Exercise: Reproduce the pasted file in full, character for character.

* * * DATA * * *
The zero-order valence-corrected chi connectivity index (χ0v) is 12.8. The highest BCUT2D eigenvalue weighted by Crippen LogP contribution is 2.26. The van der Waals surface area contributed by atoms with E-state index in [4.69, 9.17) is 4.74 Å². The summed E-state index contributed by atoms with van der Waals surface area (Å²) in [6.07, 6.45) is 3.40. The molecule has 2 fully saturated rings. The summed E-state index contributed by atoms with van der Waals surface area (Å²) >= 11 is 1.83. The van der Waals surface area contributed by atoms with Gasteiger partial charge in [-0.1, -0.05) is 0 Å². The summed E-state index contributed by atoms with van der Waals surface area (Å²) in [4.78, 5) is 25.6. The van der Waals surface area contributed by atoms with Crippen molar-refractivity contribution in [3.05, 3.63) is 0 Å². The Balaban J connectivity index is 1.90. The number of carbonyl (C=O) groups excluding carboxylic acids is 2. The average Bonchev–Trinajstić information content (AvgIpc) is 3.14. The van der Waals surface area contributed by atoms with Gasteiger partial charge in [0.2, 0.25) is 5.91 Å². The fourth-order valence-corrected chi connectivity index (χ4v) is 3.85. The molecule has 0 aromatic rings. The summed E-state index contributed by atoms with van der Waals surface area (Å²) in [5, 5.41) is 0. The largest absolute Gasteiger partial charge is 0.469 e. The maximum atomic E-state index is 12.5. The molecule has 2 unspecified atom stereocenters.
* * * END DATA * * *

The zero-order valence-corrected chi connectivity index (χ0v) is 12.8. The highest BCUT2D eigenvalue weighted by Crippen LogP contribution is 2.26. The van der Waals surface area contributed by atoms with E-state index in [4.69, 9.17) is 4.74 Å². The summed E-state index contributed by atoms with van der Waals surface area (Å²) in [6.07, 6.45) is 3.40. The molecule has 2 fully saturated rings. The summed E-state index contributed by atoms with van der Waals surface area (Å²) >= 11 is 1.83. The van der Waals surface area contributed by atoms with Gasteiger partial charge in [-0.1, -0.05) is 0 Å². The summed E-state index contributed by atoms with van der Waals surface area (Å²) in [4.78, 5) is 25.6. The van der Waals surface area contributed by atoms with Crippen molar-refractivity contribution in [3.05, 3.63) is 0 Å². The Balaban J connectivity index is 1.90. The number of carbonyl (C=O) groups excluding carboxylic acids is 2. The average Bonchev–Trinajstić information content (AvgIpc) is 3.14. The van der Waals surface area contributed by atoms with Gasteiger partial charge in [0.2, 0.25) is 5.91 Å². The fourth-order valence-corrected chi connectivity index (χ4v) is 3.85. The molecule has 0 aromatic rings. The summed E-state index contributed by atoms with van der Waals surface area (Å²) in [5, 5.41) is 0. The largest absolute Gasteiger partial charge is 0.469 e. The maximum atomic E-state index is 12.5. The molecule has 2 unspecified atom stereocenters.